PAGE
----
Are you a parent on Oahu that wants to surf but has a little one that can’t be left alone? This group is meant to unite like-minded surfing moms AND dads to support each others’ love for the ocean while also caring for our children. Let’s help each other reconnect with the ocean, get some exercise, meet other parents, have our kids play together and enjoy island life!
Latest meet up-Group surf & potluck Oct 9th 2010
We are stoked to invite them to all of our sustainable kid and parent events!
This is a pretty helpful list of alternative products for school by Melissa Breyer, Senior Editor, Care2 Healthy and Green Living
Rainbow pony princess pencils or plain wooden ones? A shiny plastic big-eyed kitten notebook or a brown recycled one? For kids, green school supplies aren’t always such an easy sell. My challenge this year is to outfit my child’s school supply list with eco-friendly choices, and to do so with items that have some serious second-grader pleasing power. Here’s what I’m thinking:
PENCILS: Pencils may not be the most tremendous eco-offenders in the school supplies aisle, but they have their share of demons. They are often made from wood gathered from non-regulated forests, and they often use unnecessary lacquer or paint.
TreeSmart pencils are rolled out of recycled newspaper with colorful newsprint visible and have layers of paper that peek through the tip when the pencil is sharpened.
Forest Choice pencils are made of unfinished FSC-certified incense cedar wood. They are sanded extremely smoothly, with no varnish or lacquer at all. Kid bonus: well they might not be strawberry scented, but their intense cedar smell is wonderful.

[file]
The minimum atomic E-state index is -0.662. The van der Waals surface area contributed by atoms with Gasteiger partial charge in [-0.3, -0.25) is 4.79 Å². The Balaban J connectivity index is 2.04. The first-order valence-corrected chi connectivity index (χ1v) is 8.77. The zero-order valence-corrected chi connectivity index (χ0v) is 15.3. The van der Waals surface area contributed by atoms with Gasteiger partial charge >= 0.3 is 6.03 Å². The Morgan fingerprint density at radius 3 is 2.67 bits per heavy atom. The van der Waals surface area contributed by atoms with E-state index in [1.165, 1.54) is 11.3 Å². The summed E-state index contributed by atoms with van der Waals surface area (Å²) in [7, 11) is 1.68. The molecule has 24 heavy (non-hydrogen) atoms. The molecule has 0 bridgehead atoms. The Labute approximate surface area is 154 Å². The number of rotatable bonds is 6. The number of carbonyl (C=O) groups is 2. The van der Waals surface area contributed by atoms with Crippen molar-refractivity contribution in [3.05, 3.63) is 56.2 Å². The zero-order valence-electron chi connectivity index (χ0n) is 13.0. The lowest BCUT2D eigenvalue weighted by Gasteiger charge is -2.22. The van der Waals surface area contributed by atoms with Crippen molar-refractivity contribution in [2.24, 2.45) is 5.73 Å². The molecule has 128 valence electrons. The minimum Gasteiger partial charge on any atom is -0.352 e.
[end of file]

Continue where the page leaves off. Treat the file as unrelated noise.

Recycled blue jean pencils include, you guessed it, recycled blue jeans. These have a high “wow-cool!” value.
BACKPACKS: Many kids’ backpacks are made of PVC (polyvinyl chloride, aka vinyl, aka the poison plastic), boo hiss. Instead of packing toxic plastic on your kid’s back, aim for backpacks made of natural fiber instead. If for some reason your child requires a backpack made of synthetic material, opt for polyester or nylon over PVC. My second-grader and I are liking some of these hemp backpacks.
STAPLER: Why buy, use, and toss staples if you don’t have to? This staple-free stapler is so stinking clever that, forget about my daughter, I need it! And I’ll be grateful to not be pulling staples out of papers before recycling anymore.
PAPER CLIPS: Paper clips are great as is because they are so inherently recyclable, but we’re going one step beyond and starting with paper clips made from recycled steel.
RULER: So the basic choices for rulers include wood or plastic. One comes from trees, one from petroleum–both sad in their own way. However, option number three, the recycled money ruler comes from spent money, so to speak. My second-grader loooooves this.
NOTEBOOK PAPER AND INDEX CARDS: This is kind of a no-brainer, yet when we are stocking up on supplies, I can never seem to find paper with a good recycled content–it’s important, see why with these facts about writing paper.
The EPA recommends buying paper with a minimum of 30 percent postconsumer fiber. This notebook paper and these index cards boast a nice content of 100 percent recycled with 40 percent postconsumer fiber.
NOTEBOOKS: I have one word about notebooks: Argh. All of those cute kittens and puppies (or superheroes if you have boys) looking out through a haze of toxic PVC. I truly thought this battle would be the hardest of the challenge, until I found these awesome cardboard notebooks. They are really just so smart. They are made from special, extra strong, corrugated cardboard. They don’t rip at the spine, they last longer than PVC, and the covers are attached to the rings by screws not rivets so that you can simply replace the cover without having to throw away the rings. And the kids can decorate them to their heart’s content–we’re thinking cute kitten collage.
LUNCHBOXES: The dreaded PVC strikes again, this time in toxic lunchboxes. Sigh. We’re liking some metal options, like this excellent Shiva lunchbox or a resourceful recycled options like these Basura Bags made from recycled juice packs by a women’s co-op in the Philippines.
Have you found any great green school supplies you’d like to share? Leave a comment in the comment field–we’d love to hear about them!